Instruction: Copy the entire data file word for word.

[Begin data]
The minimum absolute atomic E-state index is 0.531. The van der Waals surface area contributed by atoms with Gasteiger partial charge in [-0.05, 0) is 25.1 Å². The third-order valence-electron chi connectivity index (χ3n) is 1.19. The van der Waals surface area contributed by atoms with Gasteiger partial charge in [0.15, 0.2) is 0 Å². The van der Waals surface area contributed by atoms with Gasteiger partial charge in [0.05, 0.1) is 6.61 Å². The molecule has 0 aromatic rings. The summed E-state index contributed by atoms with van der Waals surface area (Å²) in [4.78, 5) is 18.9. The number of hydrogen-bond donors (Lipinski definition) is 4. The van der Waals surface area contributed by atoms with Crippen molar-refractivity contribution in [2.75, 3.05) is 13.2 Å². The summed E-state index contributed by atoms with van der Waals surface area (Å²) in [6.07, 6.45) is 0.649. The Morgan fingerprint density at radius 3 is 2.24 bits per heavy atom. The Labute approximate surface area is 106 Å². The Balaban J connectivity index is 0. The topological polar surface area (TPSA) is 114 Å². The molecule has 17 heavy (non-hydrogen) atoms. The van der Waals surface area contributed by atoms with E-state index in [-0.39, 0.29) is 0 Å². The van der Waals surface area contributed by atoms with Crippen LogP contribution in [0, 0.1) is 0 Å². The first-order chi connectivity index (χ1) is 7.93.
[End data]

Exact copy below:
The minimum absolute atomic E-state index is 0.531. The van der Waals surface area contributed by atoms with Gasteiger partial charge in [-0.05, 0) is 25.1 Å². The third-order valence-electron chi connectivity index (χ3n) is 1.19. The van der Waals surface area contributed by atoms with Gasteiger partial charge in [0.15, 0.2) is 0 Å². The van der Waals surface area contributed by atoms with Gasteiger partial charge in [0.05, 0.1) is 6.61 Å². The molecule has 0 aromatic rings. The summed E-state index contributed by atoms with van der Waals surface area (Å²) in [4.78, 5) is 18.9. The number of hydrogen-bond donors (Lipinski definition) is 4. The van der Waals surface area contributed by atoms with Crippen molar-refractivity contribution in [2.75, 3.05) is 13.2 Å². The summed E-state index contributed by atoms with van der Waals surface area (Å²) in [6.07, 6.45) is 0.649. The Morgan fingerprint density at radius 3 is 2.24 bits per heavy atom. The Labute approximate surface area is 106 Å². The Balaban J connectivity index is 0. The topological polar surface area (TPSA) is 114 Å². The molecule has 17 heavy (non-hydrogen) atoms. The van der Waals surface area contributed by atoms with E-state index in [-0.39, 0.29) is 0 Å². The van der Waals surface area contributed by atoms with Crippen LogP contribution in [0, 0.1) is 0 Å². The first-order chi connectivity index (χ1) is 7.93.